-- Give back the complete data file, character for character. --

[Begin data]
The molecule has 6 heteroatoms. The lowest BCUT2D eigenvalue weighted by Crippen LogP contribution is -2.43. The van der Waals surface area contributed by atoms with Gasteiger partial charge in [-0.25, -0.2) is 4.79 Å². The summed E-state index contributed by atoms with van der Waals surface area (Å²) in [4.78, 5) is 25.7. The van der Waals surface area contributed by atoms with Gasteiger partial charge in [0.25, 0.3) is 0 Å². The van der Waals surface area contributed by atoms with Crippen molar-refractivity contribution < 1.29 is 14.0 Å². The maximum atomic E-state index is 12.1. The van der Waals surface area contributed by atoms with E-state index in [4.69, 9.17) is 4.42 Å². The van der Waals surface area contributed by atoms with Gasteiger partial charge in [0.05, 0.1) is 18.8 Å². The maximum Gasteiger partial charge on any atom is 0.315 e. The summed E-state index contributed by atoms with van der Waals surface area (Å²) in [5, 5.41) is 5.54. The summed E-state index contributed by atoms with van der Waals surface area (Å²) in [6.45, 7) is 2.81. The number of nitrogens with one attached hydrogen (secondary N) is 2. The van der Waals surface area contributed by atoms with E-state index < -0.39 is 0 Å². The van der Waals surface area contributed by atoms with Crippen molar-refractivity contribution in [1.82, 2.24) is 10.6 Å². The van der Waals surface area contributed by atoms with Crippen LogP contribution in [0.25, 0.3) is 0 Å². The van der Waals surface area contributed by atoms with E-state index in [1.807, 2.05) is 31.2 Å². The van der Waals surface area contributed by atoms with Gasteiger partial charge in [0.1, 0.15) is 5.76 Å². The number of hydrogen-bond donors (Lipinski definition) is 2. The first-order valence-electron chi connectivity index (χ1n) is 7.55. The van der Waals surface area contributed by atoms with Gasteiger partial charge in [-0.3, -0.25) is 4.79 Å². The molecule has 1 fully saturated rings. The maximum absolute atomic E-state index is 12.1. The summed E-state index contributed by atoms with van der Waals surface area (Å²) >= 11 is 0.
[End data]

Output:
The molecule has 6 heteroatoms. The lowest BCUT2D eigenvalue weighted by Crippen LogP contribution is -2.43. The van der Waals surface area contributed by atoms with Gasteiger partial charge in [-0.25, -0.2) is 4.79 Å². The summed E-state index contributed by atoms with van der Waals surface area (Å²) in [4.78, 5) is 25.7. The van der Waals surface area contributed by atoms with Gasteiger partial charge in [0.25, 0.3) is 0 Å². The van der Waals surface area contributed by atoms with Crippen molar-refractivity contribution < 1.29 is 14.0 Å². The maximum atomic E-state index is 12.1. The van der Waals surface area contributed by atoms with E-state index in [4.69, 9.17) is 4.42 Å². The van der Waals surface area contributed by atoms with Gasteiger partial charge in [0.05, 0.1) is 18.8 Å². The maximum Gasteiger partial charge on any atom is 0.315 e. The summed E-state index contributed by atoms with van der Waals surface area (Å²) in [5, 5.41) is 5.54. The summed E-state index contributed by atoms with van der Waals surface area (Å²) in [6.45, 7) is 2.81. The number of nitrogens with one attached hydrogen (secondary N) is 2. The van der Waals surface area contributed by atoms with E-state index < -0.39 is 0 Å². The van der Waals surface area contributed by atoms with Crippen molar-refractivity contribution in [1.82, 2.24) is 10.6 Å². The van der Waals surface area contributed by atoms with Crippen LogP contribution in [0.25, 0.3) is 0 Å². The van der Waals surface area contributed by atoms with E-state index in [1.807, 2.05) is 31.2 Å². The van der Waals surface area contributed by atoms with Gasteiger partial charge in [0.1, 0.15) is 5.76 Å². The number of hydrogen-bond donors (Lipinski definition) is 2. The first-order valence-electron chi connectivity index (χ1n) is 7.55. The van der Waals surface area contributed by atoms with Gasteiger partial charge in [-0.3, -0.25) is 4.79 Å². The molecule has 1 fully saturated rings. The maximum absolute atomic E-state index is 12.1. The summed E-state index contributed by atoms with van der Waals surface area (Å²) >= 11 is 0.